Bored with Board Feet
After a long break from forestry, I’ve been working in a sawmill for the last couple of months. I was talking with a chop saw operator about his productivity and he expressed everything in terms of board feet in a way that seemed to be echoing the boss without thinking about it. The boss talks a lot in terms of board feet because he deals with full truck loads of lumber and it’s the unit in which his payments are calculated; he lives and dies by the board foot. It makes sense when the boss talks in board feet…
For your information:
We re-saw cedar to make clear lumber. The chop saw operator’s job is to take boards that have already been edged and chop them to their final length. He remove defects while minimizing waste; either by chopping them out entirely or, if it’s near the edge of a board, passing it on to a re-rip saw operator who removes the defect by making the board narrower.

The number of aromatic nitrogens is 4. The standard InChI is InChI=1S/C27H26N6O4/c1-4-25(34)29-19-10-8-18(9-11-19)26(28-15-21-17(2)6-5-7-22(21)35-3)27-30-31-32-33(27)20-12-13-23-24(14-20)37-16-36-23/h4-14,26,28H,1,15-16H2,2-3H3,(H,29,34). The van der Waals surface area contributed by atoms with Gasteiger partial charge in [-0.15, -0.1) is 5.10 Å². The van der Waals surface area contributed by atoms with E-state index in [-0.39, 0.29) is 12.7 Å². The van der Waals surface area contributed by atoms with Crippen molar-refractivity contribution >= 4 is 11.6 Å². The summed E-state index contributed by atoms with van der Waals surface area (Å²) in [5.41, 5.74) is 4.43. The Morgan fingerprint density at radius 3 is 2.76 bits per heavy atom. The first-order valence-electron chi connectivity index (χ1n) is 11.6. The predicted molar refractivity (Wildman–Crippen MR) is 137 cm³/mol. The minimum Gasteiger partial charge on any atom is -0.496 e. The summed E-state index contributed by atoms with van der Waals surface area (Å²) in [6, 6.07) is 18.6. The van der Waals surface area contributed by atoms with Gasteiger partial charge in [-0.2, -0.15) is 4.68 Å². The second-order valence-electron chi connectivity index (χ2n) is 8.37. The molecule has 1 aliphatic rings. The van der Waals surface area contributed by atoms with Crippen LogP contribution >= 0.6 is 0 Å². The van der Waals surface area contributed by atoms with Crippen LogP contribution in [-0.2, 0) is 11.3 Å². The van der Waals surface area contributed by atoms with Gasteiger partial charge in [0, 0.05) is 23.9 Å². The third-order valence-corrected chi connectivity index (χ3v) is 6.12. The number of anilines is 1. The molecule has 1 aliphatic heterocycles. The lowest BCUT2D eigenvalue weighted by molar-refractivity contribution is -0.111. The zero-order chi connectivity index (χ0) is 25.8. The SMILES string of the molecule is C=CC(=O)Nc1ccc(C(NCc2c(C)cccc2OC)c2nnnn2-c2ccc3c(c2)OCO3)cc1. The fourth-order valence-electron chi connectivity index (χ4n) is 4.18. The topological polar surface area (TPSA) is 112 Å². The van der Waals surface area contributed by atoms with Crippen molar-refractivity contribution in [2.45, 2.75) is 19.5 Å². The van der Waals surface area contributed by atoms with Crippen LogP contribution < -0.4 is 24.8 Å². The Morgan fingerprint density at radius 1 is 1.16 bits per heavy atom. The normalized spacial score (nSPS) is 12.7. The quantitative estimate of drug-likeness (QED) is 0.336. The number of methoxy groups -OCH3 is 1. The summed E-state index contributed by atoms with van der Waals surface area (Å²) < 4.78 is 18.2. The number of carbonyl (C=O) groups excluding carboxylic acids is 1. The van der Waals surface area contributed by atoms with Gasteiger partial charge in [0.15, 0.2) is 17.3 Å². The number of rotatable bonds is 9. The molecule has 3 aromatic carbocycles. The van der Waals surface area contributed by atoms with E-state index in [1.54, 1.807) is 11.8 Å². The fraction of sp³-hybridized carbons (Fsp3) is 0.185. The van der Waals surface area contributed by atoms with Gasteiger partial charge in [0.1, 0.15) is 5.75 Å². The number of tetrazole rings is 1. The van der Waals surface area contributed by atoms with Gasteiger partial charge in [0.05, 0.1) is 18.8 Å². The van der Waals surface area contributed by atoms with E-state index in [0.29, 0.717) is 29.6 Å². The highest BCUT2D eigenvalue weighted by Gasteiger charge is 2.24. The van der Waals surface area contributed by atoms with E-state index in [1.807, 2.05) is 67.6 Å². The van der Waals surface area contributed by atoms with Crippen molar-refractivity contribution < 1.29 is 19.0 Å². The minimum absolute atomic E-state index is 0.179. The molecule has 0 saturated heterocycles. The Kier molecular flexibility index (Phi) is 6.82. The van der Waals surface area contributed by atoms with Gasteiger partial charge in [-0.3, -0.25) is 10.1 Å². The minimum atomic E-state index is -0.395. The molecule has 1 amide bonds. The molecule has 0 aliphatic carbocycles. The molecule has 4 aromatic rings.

A board foot is a board is a unit of volume equal to 144 cubic inches. A board that’s 12 inches wide, one inch thick, and one foot long is one board foot.
…but the sawyer…the reason I wondered his understanding of his productivity is because board feet is a measure of volume. When he assesses a board to be processed he checks the faces and edges for defects. Whether the board is wide or narrow doesn’t matter: He checks the four sides then goes from there. No matter what the volume of the board is, it still has four sides and takes the same amount of time to assess and process it. How many board feet he process in a shift accurately measures how much the boss earns and generally shows how effective he is to but if you really want to get down into how hard he’s actually working then linear feet of lumber provides a more accurate picture.
I suppose measuring his productivity in board feet per shift is accurate enough but it feels seat-of-the-pants to me at times. Since we’re paid per 1000 board feet that’s how everything is represented; for better or worse.